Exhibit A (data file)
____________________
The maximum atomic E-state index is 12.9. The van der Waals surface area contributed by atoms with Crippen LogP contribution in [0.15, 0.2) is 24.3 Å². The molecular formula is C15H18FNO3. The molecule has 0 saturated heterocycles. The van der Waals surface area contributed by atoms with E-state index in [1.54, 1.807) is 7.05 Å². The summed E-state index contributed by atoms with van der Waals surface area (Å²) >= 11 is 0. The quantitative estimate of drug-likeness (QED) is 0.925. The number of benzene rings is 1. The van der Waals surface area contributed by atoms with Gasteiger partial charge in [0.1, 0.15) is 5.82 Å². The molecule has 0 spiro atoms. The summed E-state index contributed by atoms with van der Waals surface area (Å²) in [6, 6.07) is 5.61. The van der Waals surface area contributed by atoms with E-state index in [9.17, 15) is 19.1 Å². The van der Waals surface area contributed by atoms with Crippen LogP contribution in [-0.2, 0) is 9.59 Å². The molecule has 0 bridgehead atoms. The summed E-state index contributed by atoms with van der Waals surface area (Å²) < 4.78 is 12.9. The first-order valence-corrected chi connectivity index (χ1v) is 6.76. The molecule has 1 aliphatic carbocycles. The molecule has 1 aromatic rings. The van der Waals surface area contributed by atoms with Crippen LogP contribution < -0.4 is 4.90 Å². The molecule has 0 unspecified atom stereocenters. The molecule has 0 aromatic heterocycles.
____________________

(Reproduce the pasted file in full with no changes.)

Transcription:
The maximum atomic E-state index is 12.9. The van der Waals surface area contributed by atoms with Crippen LogP contribution in [0.15, 0.2) is 24.3 Å². The molecular formula is C15H18FNO3. The molecule has 0 saturated heterocycles. The van der Waals surface area contributed by atoms with E-state index in [1.54, 1.807) is 7.05 Å². The summed E-state index contributed by atoms with van der Waals surface area (Å²) >= 11 is 0. The quantitative estimate of drug-likeness (QED) is 0.925. The number of benzene rings is 1. The van der Waals surface area contributed by atoms with Gasteiger partial charge in [0.1, 0.15) is 5.82 Å². The molecule has 0 spiro atoms. The summed E-state index contributed by atoms with van der Waals surface area (Å²) in [6, 6.07) is 5.61. The van der Waals surface area contributed by atoms with E-state index in [9.17, 15) is 19.1 Å². The van der Waals surface area contributed by atoms with Crippen LogP contribution in [-0.2, 0) is 9.59 Å². The molecule has 0 bridgehead atoms. The summed E-state index contributed by atoms with van der Waals surface area (Å²) < 4.78 is 12.9. The first-order valence-corrected chi connectivity index (χ1v) is 6.76. The molecule has 1 aliphatic carbocycles. The molecule has 1 aromatic rings. The van der Waals surface area contributed by atoms with Crippen LogP contribution < -0.4 is 4.90 Å². The molecule has 0 unspecified atom stereocenters. The molecule has 0 aromatic heterocycles.